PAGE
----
US 5688257 A
A tampon (8) includes an absorbent body (2) which is embraced by a fluid-permeable casing (4) of thermoplastic non-woven material. A withdrawal string (7) attached to the absorbent body (2) exits centrally from one end surface (10) of the tampon. The casing material (4) is heat-sealed at least at the central part of the end surface (10), by pressing a mandrel (9) against the end (10) of the tampon, so as to coalesce the thermoplastic material to an essentially fluid-impervious film (11). This improves the protection of the tampon against leakage and also increases the stability of the tampon.
1. A menstruation tampon comprising:
a generally cylindrical, fibrous absorbent body;
a withdrawal string which is connected to the tampon and which exits from the tampon at a first tampon end thereof;
a liquid-permeable casing which comprises thermoplastic material and encloses the absorbent body;
the absorbent body having an axial end surface at said first tampon end;
the casing at the first tampon end is in contact with said axial end surface of the absorbent body;
the casing having been heat treated at a heat treated region to melt the casing material in said heat treated region to form an essentially liquid-impervious film at least over a central part of said axial end surface; and
fibres of the absorbent body are bonded to the casing within the heat treated region of the casing.
2. A tampon according to claim 1, wherein the heat treated region has a smaller diameter than said first tampon end.
3. A tampon according to claim 1, wherein the absorbent body has a cylindrical surface and the thermoplastic casing material extends up over the cylindrical surface and is also heat treated within the part of the cylindrical surface located adjacent said first tampon end.
4. A tampon according to claim 1, wherein the absorbent body includes at least one web of absorbent material which is wound essentially spirally and has a central, axially through-passing channel and in that the withdrawal string exits through said channel.
5. A tampon according to claim 1, wherein the casing is comprised of thermoplastic non-woven fabric.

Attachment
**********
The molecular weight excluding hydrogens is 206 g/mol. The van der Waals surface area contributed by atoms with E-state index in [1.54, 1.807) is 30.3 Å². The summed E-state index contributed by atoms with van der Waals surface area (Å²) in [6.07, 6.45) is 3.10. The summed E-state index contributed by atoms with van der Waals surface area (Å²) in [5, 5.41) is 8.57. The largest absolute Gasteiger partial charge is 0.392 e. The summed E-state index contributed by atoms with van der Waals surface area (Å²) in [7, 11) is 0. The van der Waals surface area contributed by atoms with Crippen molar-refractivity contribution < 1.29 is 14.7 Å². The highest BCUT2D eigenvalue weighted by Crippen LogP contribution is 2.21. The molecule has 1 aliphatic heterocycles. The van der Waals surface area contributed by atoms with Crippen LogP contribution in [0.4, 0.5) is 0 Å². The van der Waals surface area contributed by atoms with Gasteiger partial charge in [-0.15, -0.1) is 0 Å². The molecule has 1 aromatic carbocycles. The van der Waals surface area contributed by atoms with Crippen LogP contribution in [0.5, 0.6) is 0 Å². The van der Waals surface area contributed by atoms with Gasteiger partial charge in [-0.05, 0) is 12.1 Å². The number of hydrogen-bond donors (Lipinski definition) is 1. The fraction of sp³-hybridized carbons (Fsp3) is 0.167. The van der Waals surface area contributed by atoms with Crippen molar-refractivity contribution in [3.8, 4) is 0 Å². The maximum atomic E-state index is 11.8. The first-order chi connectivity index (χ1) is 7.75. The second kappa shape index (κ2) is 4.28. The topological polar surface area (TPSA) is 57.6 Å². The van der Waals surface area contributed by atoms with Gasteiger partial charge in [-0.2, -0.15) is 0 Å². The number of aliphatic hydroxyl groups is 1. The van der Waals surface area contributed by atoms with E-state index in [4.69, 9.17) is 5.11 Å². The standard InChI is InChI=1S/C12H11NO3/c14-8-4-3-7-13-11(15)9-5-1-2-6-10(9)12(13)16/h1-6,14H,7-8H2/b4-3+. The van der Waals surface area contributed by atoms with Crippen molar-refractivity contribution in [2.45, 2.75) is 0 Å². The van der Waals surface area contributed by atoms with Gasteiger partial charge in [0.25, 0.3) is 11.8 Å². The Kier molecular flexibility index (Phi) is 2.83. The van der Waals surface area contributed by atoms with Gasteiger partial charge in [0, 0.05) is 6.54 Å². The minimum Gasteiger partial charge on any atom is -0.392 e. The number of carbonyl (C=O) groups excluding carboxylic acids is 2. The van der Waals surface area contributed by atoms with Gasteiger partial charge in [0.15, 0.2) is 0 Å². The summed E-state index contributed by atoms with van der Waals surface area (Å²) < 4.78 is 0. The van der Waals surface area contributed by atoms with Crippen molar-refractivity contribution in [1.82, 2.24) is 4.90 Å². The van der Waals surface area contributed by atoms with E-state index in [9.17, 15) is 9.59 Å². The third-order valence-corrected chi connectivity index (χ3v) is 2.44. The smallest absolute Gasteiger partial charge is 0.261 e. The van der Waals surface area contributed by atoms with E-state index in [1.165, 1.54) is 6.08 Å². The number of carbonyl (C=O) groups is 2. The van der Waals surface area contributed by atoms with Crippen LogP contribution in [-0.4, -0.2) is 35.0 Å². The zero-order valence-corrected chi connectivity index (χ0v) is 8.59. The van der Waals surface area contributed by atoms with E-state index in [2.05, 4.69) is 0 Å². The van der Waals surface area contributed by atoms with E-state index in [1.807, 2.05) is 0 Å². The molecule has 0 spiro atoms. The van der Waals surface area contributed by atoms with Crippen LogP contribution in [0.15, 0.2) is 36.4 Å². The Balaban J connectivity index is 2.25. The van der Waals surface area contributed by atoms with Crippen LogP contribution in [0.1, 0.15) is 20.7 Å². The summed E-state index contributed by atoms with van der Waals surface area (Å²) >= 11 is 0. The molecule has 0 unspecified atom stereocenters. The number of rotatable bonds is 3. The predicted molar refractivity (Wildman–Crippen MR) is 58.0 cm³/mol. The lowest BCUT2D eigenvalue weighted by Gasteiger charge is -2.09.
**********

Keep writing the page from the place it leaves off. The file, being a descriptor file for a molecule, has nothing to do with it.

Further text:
6. A tampon according to claim 1, wherein the casing is comprised of perforated plastic film.
7. A tampon according to claim 1, wherein the casing is comprised of a net of thermoplastic material.
8. A method of producing a menstruation tampon comprising a generally cylindrical, fibrous absorbent body, a withdrawal string which is connected to the tampon and which exits from the tampon at a first tampon end thereof, and a liquid-permeable casing which comprises thermoplastic material and encloses the absorbent body and which is heat treated at a central part of said first tampon end; and the absorbent body having an axial end surface at said first tampon end, comprising the steps of:
compressing the absorbent body enclosed by the casing,
after the compression, heat treating the casing at a heat treated region to melt the casing material in said region to form an essentially liquid-impervious film over at least a central part of said axial end surface, and
bonding fibres of the absorbent body to the casing within the heat treated region of the casing.
9. A method according to claim 8, further comprising the step of performing said heat treatment with the aid of a heating body, by pressing together the heating body and said first tampon end and maintaining said heating body and said first tampon end in pressure contact with one another until the thermoplastic casing material has coalesced to an essentially liquid-impervious state, and then separating the heating body from said first tampon end.
10. A method according to claim 8, further comprising the steps of heat treating the casing material on the tampon cylindrical surface adjacent said first tampon end to render it essentially fluid-impervious.
11. A tampon according to claim 1, wherein the absorbent body includes a small quantity of thermoplastic binding fibers to stabilize the tampon at least at said first tampon end.
12. A tampon according to claim 1, wherein the withdrawal string is secured to the absorbent body.
13. A method according to claim 9, wherein the heating body is a hot mandrel.
The present invention relates to a menstruation tampon.
A tampon of this kind is known, for instance, from British Patent Specification 2,010,680. The absorbent body of this known tampon is formed from a helically wound web of absorbent material and has a central channel which passes axially through the body. The tampon includes an embracing soft casing of non-woven material, which prevents fluff from loosening from the absorbent material of the tampon and remaining in the vagina of the wearer as the tampon is removed after use. The casing material is also folded in and covers the through-passing channel in the centre of the tampon, at least partially. The withdrawal string is able to extend freely from the tampon through said channel, without needing to provide a separate opening in the casing material to this end.
The object of the present invention is to provide an improved tampon of the aforedescribed kind which is more effective in preventing body fluid from leaking from the tampon.
Another object of the invention is to provide a tampon of improved stability. It is also desired to prevent the string end of the tampon from being widened or from swelling as the tampon absorbs body fluid, so that the used tampon will have a form which facilitates its removal. Another object of the invention is to provide a tampon in which the casing is attached to the absorbent body more securely. Naturally, the tampon shall be as comfortable as possible when used.